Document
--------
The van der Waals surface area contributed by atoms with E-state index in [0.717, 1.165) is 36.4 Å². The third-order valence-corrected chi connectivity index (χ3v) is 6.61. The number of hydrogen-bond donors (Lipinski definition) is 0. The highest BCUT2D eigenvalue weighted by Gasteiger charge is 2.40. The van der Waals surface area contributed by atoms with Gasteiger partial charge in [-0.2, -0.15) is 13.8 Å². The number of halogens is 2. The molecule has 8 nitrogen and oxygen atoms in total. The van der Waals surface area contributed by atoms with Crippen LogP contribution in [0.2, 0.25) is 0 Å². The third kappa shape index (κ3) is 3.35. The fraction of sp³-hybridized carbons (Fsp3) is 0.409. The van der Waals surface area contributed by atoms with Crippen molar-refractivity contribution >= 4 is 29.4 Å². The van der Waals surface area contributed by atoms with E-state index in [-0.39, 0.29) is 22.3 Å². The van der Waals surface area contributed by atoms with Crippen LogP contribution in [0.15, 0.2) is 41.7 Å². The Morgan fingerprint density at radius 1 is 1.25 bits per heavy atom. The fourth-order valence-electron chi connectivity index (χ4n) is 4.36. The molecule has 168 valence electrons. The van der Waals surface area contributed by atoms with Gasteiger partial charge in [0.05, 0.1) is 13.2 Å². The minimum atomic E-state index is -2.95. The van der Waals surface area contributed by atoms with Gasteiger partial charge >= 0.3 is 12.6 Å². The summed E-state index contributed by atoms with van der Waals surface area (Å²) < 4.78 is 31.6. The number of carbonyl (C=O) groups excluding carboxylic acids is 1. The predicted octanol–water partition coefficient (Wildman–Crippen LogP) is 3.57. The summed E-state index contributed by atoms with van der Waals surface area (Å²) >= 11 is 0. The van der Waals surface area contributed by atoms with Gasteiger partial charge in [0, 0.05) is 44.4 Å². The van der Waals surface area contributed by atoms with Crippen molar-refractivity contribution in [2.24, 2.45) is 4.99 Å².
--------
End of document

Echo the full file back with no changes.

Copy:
The van der Waals surface area contributed by atoms with E-state index in [0.717, 1.165) is 36.4 Å². The third-order valence-corrected chi connectivity index (χ3v) is 6.61. The number of hydrogen-bond donors (Lipinski definition) is 0. The highest BCUT2D eigenvalue weighted by Gasteiger charge is 2.40. The van der Waals surface area contributed by atoms with Gasteiger partial charge in [-0.2, -0.15) is 13.8 Å². The number of halogens is 2. The molecule has 8 nitrogen and oxygen atoms in total. The van der Waals surface area contributed by atoms with Crippen LogP contribution in [0.2, 0.25) is 0 Å². The third kappa shape index (κ3) is 3.35. The fraction of sp³-hybridized carbons (Fsp3) is 0.409. The van der Waals surface area contributed by atoms with Crippen molar-refractivity contribution >= 4 is 29.4 Å². The van der Waals surface area contributed by atoms with E-state index in [-0.39, 0.29) is 22.3 Å². The van der Waals surface area contributed by atoms with Crippen LogP contribution in [0.15, 0.2) is 41.7 Å². The Morgan fingerprint density at radius 1 is 1.25 bits per heavy atom. The fourth-order valence-electron chi connectivity index (χ4n) is 4.36. The molecule has 168 valence electrons. The van der Waals surface area contributed by atoms with Gasteiger partial charge in [0.05, 0.1) is 13.2 Å². The minimum atomic E-state index is -2.95. The van der Waals surface area contributed by atoms with Gasteiger partial charge >= 0.3 is 12.6 Å². The summed E-state index contributed by atoms with van der Waals surface area (Å²) < 4.78 is 31.6. The number of carbonyl (C=O) groups excluding carboxylic acids is 1. The predicted octanol–water partition coefficient (Wildman–Crippen LogP) is 3.57. The summed E-state index contributed by atoms with van der Waals surface area (Å²) >= 11 is 0. The van der Waals surface area contributed by atoms with Gasteiger partial charge in [0, 0.05) is 44.4 Å². The van der Waals surface area contributed by atoms with Crippen molar-refractivity contribution in [2.24, 2.45) is 4.99 Å².